Daily Words of God | "The Essence of the Flesh Inhabited by God" | Excerpt 104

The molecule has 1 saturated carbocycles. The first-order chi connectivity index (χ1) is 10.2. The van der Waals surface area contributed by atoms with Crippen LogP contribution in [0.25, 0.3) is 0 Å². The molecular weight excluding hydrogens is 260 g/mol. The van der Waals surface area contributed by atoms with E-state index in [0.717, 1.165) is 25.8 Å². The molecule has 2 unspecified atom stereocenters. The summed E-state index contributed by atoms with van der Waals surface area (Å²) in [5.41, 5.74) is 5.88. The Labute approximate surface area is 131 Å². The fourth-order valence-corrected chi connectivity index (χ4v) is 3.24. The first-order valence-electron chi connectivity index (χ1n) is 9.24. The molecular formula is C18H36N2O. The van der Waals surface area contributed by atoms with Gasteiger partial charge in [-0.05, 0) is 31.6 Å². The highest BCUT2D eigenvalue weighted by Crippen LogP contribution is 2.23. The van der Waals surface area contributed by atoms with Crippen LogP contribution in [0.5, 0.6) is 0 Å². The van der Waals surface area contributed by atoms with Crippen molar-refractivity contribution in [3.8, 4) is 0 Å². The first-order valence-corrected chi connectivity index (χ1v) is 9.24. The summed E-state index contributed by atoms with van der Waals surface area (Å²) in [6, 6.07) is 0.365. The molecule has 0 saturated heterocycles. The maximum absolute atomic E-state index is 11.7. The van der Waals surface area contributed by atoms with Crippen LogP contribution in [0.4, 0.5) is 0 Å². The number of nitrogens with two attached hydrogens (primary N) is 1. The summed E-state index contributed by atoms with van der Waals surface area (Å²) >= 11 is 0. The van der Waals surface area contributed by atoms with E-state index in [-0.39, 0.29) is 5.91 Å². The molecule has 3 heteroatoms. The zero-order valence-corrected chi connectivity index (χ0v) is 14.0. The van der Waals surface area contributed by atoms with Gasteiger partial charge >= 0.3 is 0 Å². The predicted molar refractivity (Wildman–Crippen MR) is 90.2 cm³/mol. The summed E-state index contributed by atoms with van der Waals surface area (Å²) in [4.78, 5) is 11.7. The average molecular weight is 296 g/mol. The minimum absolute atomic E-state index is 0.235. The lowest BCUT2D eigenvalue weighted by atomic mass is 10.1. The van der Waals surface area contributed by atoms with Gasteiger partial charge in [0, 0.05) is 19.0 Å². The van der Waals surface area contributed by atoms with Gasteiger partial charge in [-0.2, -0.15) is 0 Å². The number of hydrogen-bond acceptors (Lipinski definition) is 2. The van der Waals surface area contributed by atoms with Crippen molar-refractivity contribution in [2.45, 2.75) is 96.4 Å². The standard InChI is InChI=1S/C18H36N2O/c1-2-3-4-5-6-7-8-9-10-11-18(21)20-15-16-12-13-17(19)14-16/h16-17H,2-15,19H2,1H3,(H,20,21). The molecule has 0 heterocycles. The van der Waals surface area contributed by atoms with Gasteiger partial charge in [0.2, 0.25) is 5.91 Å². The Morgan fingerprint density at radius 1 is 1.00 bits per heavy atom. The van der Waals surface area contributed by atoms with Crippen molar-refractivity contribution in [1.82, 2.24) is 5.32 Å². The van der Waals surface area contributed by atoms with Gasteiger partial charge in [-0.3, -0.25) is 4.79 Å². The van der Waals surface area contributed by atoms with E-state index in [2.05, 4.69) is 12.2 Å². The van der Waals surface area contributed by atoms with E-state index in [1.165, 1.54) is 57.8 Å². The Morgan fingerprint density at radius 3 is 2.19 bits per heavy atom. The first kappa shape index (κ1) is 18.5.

Why do I say that the meaning of incarnation was not completed in Jesus’ work? Because the Word did not entirely become flesh. What Jesus did was only one part of God’s work in the flesh; He only did the redemptive work and did not do the work of completely gaining man. For this reason God has become flesh once again in the last days. This stage of the work is also done in an ordinary flesh, done by an utterly normal human being, one whose humanity is not in the least bit transcendent. In other words, God has become a complete human being, and it is a person whose identity is that of God, a complete human being, a complete flesh, who is performing the work. To the human eye, He is just a flesh who is not transcendent at all, a very ordinary person who can speak the language of heaven, who shows no miraculous signs, works no miracles, much less exposes the inside truth about religion in great meeting halls. The work of the second incarnate flesh seems to people utterly unlike that of the first, so much so that the two seem to have nothing in common, and nothing of the first’s work can be seen this time. Though the work of the second incarnate flesh is different from that of the first, that does not prove that Their source is not one and the same. Whether Their source is the same depends on the nature of the work done by the fleshes and not on Their outer shells. During the three stages of His work, God has been incarnated twice, and both times the work of God incarnate inaugurates a new age, ushers in a new work; the incarnations complement each other. It is impossible for human eyes to tell that the two fleshes actually come from the same source. Needless to say, it is beyond the capacity of the human eye or of the human mind. But in Their essence They are the same, for Their work originates from the same Spirit. Whether the two incarnate fleshes arise from the same source cannot be judged by the era and the place in which They were born, or other such factors, but by the divine work expressed by Them. The second incarnate flesh does not perform any of the work that Jesus did, for God’s work does not adhere to convention, but each time it opens up a new path. The second incarnate flesh does not aim to deepen or solidify the impression of the first flesh in people’s minds, but to complement it and to perfect it, to deepen man’s knowledge of God, to break all the rules that exist in people’s hearts, and to wipe out the fallacious images of God in their hearts. It can be said that no individual stage of God’s own work can give man a complete knowledge of Him; each gives only a part, not the whole. Though God has expressed His disposition in full, because of man’s limited faculties of understanding, his knowledge of God still remains incomplete. It is impossible, using human language, to convey the entirety of God’s disposition; how much less can a single stage of His work fully express God? He works in the flesh under the cover of His normal humanity, and one can only know Him by the expressions of His divinity, not by His bodily shell. God comes into the flesh to allow man to know Him by means of His various work, and no two stages of His work are alike. Only in this way can man have a full knowledge of God’s work in the flesh, not confined to one single facet. Though the work of the two incarnate fleshes is different, the essence of the fleshes, and the source of Their work, are identical; it is just that They exist to perform two different stages of the work, and arise in two different ages. No matter what, God’s incarnate fleshes share the same essence and the same origin—this is a truth no one can deny.